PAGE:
Among those to receive MBEs are two more recent England cricketers, Mark Ramprakash and Robert Croft.
Both men retired this summer after long careers in county cricket, with Croft playing for Glamorgan for 23 seasons and Ramprakash representing Middlesex and Surrey.
'This honour eclipses anything I have done in my career,' Ramprakash said.
David Collier, the chief executive of the England and Wales Cricket Board, welcomed the honours for the trio.
He said: 'The award to Mike Denness is fitting recognition for a long and distinguished career in cricket which has seen him fulfil a variety of key roles.
'Mark Ramprakash was among the most supremely gifted batsmen of his generation and can be justifiably proud of being one of an elite band of cricketers who have scored 100 first-class hundreds.
'Very few cricketers achieve the feat of scoring more than 10,000 first-class runs and taking more than 1,000 first-class wickets as Robert Croft did for Glamorgan during a 23-year career. His honour is richly deserved.'
Also awarded OBEs are Catherine Caithness, president of the World Curling Federation, and John Sanderson for services to the horseracing industry.
All out: Mark Ramprakash retired this summer after a long career in cricket
The same honour goes to Amanda Reddin, the head national coach for British Gymnastics and personal coach to Beth Tweddle, Britain's most successful female gymnast.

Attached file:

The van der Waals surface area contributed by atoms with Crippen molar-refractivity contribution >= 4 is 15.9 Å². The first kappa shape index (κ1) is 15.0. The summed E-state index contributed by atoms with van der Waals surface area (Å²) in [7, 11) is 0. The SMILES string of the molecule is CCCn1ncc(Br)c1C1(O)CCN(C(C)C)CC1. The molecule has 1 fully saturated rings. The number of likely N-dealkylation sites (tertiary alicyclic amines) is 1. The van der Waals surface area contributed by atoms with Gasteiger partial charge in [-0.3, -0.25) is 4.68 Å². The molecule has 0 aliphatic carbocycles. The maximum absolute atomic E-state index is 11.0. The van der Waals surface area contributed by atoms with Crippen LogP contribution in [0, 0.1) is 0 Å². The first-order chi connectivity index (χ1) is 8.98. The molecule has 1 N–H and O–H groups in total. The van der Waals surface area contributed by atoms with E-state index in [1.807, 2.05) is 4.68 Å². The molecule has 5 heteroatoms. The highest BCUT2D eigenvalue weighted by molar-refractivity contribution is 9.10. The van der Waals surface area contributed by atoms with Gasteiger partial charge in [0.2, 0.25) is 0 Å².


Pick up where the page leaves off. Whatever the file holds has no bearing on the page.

Former Wales and Lions wing JJ Williams receives an MBE for services to rugby and charitable services in Wales.
The 64-year-old won 30 caps for his country between 1973 and 1979 and was selected for the iconic Lions tours in 1974 and 1977, playing in seven Tests.
Former St Helens and Great Britain star Paul Sculthorpe is recognised for his rugby league career and charity work while Colin Appleyard and Elizabeth Littler are also awarded MBEs for services to motorcycle sport and ice skating respectively.
Honoured: John James Williams
Former Great Britain hockey player Tina Cullen receives the same award as does Andrew Thomson for services to bowls and James Gundill for services to horseracing.
Finally, Andrew Gairdner is also awarded an MBE following his retirement this summer as voluntary chief steward at Wimbledon after 34 years working at the All England Club.
Sheepshanks was pleased to receive his award in a year he helped oversee the opening of St George's Park.
'I feel both humbled and proud,' he said.
'Of course, it is a wonderful honour to receive personally, but I wouldn't be here if it wasn't for all the special people that I have been privileged to work with along the way, both in the world of football and locally in Suffolk, not least thanks to my wonderful wife and family, whose support is unwavering.
'The year 2012 has been magnificent for all of us at the FA with the opening of St George's Park.
'I feel that I receive this award in recognition of the combined efforts of the fabulous team that I have been fortunate to lead who have designed, built, and now operate St George's Park.'